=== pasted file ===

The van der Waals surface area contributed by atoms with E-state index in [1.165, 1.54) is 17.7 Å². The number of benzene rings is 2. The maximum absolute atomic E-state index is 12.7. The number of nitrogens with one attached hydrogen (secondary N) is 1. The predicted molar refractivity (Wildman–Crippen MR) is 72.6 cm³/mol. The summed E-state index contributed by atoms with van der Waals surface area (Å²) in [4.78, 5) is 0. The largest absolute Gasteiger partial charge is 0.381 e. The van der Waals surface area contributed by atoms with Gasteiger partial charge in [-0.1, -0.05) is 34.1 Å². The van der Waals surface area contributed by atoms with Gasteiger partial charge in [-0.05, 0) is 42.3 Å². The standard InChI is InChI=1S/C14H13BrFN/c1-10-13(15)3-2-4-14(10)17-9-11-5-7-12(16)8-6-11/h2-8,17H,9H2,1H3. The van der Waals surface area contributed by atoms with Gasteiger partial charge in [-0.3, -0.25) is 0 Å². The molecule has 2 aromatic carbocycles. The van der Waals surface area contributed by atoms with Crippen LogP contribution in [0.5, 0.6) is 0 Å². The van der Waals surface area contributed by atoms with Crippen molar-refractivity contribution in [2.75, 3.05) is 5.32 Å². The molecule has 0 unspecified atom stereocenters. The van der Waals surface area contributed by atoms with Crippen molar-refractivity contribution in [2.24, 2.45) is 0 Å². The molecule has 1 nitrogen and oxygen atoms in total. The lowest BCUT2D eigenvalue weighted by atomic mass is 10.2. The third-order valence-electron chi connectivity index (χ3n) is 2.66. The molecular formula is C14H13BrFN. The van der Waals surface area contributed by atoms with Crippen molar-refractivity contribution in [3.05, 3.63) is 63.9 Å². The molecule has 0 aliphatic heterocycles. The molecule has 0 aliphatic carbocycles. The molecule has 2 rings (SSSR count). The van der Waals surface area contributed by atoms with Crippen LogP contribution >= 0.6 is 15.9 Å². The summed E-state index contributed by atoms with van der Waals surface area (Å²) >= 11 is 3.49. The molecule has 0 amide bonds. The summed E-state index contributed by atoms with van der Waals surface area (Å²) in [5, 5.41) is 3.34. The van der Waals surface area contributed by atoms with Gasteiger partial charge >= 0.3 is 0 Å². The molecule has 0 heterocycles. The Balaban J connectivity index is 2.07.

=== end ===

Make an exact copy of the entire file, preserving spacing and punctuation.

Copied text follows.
The van der Waals surface area contributed by atoms with E-state index in [1.165, 1.54) is 17.7 Å². The number of benzene rings is 2. The maximum absolute atomic E-state index is 12.7. The number of nitrogens with one attached hydrogen (secondary N) is 1. The predicted molar refractivity (Wildman–Crippen MR) is 72.6 cm³/mol. The summed E-state index contributed by atoms with van der Waals surface area (Å²) in [4.78, 5) is 0. The largest absolute Gasteiger partial charge is 0.381 e. The van der Waals surface area contributed by atoms with Gasteiger partial charge in [-0.1, -0.05) is 34.1 Å². The van der Waals surface area contributed by atoms with Gasteiger partial charge in [-0.05, 0) is 42.3 Å². The standard InChI is InChI=1S/C14H13BrFN/c1-10-13(15)3-2-4-14(10)17-9-11-5-7-12(16)8-6-11/h2-8,17H,9H2,1H3. The van der Waals surface area contributed by atoms with Gasteiger partial charge in [-0.3, -0.25) is 0 Å². The molecule has 2 aromatic carbocycles. The van der Waals surface area contributed by atoms with Crippen LogP contribution in [0.5, 0.6) is 0 Å². The van der Waals surface area contributed by atoms with Crippen molar-refractivity contribution in [2.75, 3.05) is 5.32 Å². The molecule has 0 unspecified atom stereocenters. The van der Waals surface area contributed by atoms with Crippen molar-refractivity contribution in [2.24, 2.45) is 0 Å². The molecule has 1 nitrogen and oxygen atoms in total. The lowest BCUT2D eigenvalue weighted by atomic mass is 10.2. The third-order valence-electron chi connectivity index (χ3n) is 2.66. The molecular formula is C14H13BrFN. The van der Waals surface area contributed by atoms with Crippen molar-refractivity contribution in [3.05, 3.63) is 63.9 Å². The molecule has 0 aliphatic heterocycles. The molecule has 0 aliphatic carbocycles. The molecule has 2 rings (SSSR count). The van der Waals surface area contributed by atoms with Crippen LogP contribution >= 0.6 is 15.9 Å². The summed E-state index contributed by atoms with van der Waals surface area (Å²) >= 11 is 3.49. The molecule has 0 amide bonds. The summed E-state index contributed by atoms with van der Waals surface area (Å²) in [5, 5.41) is 3.34. The van der Waals surface area contributed by atoms with Gasteiger partial charge >= 0.3 is 0 Å². The molecule has 0 heterocycles. The Balaban J connectivity index is 2.07.